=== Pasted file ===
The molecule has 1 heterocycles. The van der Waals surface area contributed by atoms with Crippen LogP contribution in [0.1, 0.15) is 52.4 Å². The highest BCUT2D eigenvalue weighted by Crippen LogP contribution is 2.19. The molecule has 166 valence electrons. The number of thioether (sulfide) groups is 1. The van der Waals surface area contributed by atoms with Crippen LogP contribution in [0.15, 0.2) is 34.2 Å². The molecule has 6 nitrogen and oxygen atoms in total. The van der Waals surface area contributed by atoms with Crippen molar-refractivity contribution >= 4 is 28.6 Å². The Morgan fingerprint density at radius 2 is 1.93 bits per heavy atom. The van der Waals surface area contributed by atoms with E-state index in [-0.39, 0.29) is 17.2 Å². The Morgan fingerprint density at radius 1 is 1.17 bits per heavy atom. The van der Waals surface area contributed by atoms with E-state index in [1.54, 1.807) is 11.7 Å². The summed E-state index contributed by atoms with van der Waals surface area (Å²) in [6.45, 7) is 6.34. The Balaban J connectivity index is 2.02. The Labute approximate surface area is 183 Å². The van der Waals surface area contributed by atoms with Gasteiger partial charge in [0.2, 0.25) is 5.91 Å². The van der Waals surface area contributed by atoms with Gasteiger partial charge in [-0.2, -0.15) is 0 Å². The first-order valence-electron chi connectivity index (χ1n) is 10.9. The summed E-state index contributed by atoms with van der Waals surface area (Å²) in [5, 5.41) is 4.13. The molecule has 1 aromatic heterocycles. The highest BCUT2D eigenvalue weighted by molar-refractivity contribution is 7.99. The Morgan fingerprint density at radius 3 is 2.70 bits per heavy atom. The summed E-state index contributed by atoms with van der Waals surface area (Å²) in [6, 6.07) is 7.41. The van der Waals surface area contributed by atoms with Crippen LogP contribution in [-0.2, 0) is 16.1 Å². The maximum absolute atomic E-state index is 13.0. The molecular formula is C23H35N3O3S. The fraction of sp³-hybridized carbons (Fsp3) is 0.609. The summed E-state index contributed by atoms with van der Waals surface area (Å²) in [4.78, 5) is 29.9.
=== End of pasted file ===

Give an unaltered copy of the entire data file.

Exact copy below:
The molecule has 1 heterocycles. The van der Waals surface area contributed by atoms with Crippen LogP contribution in [0.1, 0.15) is 52.4 Å². The highest BCUT2D eigenvalue weighted by Crippen LogP contribution is 2.19. The molecule has 166 valence electrons. The number of thioether (sulfide) groups is 1. The van der Waals surface area contributed by atoms with Crippen LogP contribution in [0.15, 0.2) is 34.2 Å². The molecule has 6 nitrogen and oxygen atoms in total. The van der Waals surface area contributed by atoms with Crippen molar-refractivity contribution >= 4 is 28.6 Å². The Morgan fingerprint density at radius 2 is 1.93 bits per heavy atom. The van der Waals surface area contributed by atoms with E-state index in [-0.39, 0.29) is 17.2 Å². The Morgan fingerprint density at radius 1 is 1.17 bits per heavy atom. The van der Waals surface area contributed by atoms with E-state index in [1.54, 1.807) is 11.7 Å². The summed E-state index contributed by atoms with van der Waals surface area (Å²) in [6.45, 7) is 6.34. The Balaban J connectivity index is 2.02. The Labute approximate surface area is 183 Å². The van der Waals surface area contributed by atoms with Gasteiger partial charge in [0.2, 0.25) is 5.91 Å². The van der Waals surface area contributed by atoms with Gasteiger partial charge in [-0.2, -0.15) is 0 Å². The first-order valence-electron chi connectivity index (χ1n) is 10.9. The summed E-state index contributed by atoms with van der Waals surface area (Å²) in [5, 5.41) is 4.13. The molecule has 1 aromatic heterocycles. The highest BCUT2D eigenvalue weighted by molar-refractivity contribution is 7.99. The Morgan fingerprint density at radius 3 is 2.70 bits per heavy atom. The summed E-state index contributed by atoms with van der Waals surface area (Å²) in [6, 6.07) is 7.41. The van der Waals surface area contributed by atoms with Crippen LogP contribution in [-0.2, 0) is 16.1 Å². The maximum absolute atomic E-state index is 13.0. The molecular formula is C23H35N3O3S. The fraction of sp³-hybridized carbons (Fsp3) is 0.609. The summed E-state index contributed by atoms with van der Waals surface area (Å²) in [4.78, 5) is 29.9.